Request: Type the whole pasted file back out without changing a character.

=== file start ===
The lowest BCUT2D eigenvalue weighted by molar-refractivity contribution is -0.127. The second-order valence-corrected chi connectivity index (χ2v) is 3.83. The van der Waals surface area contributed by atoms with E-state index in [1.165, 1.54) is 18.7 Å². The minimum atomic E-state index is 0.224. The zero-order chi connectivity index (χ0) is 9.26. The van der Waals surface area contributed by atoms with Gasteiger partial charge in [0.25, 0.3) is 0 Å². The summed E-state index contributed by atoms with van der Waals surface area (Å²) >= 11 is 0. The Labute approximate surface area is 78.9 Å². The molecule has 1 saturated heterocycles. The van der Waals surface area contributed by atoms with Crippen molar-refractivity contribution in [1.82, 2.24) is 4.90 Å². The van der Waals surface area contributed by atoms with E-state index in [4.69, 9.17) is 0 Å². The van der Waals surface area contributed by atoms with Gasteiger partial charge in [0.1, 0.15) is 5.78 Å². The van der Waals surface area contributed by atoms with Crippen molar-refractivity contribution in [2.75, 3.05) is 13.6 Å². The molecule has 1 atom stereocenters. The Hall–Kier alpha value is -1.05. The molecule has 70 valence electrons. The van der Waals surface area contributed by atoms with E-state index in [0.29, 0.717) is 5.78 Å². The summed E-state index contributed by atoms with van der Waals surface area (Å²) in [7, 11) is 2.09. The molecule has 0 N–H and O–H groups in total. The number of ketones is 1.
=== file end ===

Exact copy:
The lowest BCUT2D eigenvalue weighted by molar-refractivity contribution is -0.127. The second-order valence-corrected chi connectivity index (χ2v) is 3.83. The van der Waals surface area contributed by atoms with E-state index in [1.165, 1.54) is 18.7 Å². The minimum atomic E-state index is 0.224. The zero-order chi connectivity index (χ0) is 9.26. The van der Waals surface area contributed by atoms with Gasteiger partial charge in [0.25, 0.3) is 0 Å². The summed E-state index contributed by atoms with van der Waals surface area (Å²) >= 11 is 0. The Labute approximate surface area is 78.9 Å². The molecule has 1 saturated heterocycles. The van der Waals surface area contributed by atoms with Crippen molar-refractivity contribution in [1.82, 2.24) is 4.90 Å². The van der Waals surface area contributed by atoms with E-state index in [4.69, 9.17) is 0 Å². The van der Waals surface area contributed by atoms with Gasteiger partial charge in [0.1, 0.15) is 5.78 Å². The van der Waals surface area contributed by atoms with Crippen molar-refractivity contribution in [2.75, 3.05) is 13.6 Å². The molecule has 1 atom stereocenters. The Hall–Kier alpha value is -1.05. The molecule has 70 valence electrons. The van der Waals surface area contributed by atoms with E-state index in [0.29, 0.717) is 5.78 Å². The summed E-state index contributed by atoms with van der Waals surface area (Å²) in [7, 11) is 2.09. The molecule has 0 N–H and O–H groups in total. The number of ketones is 1.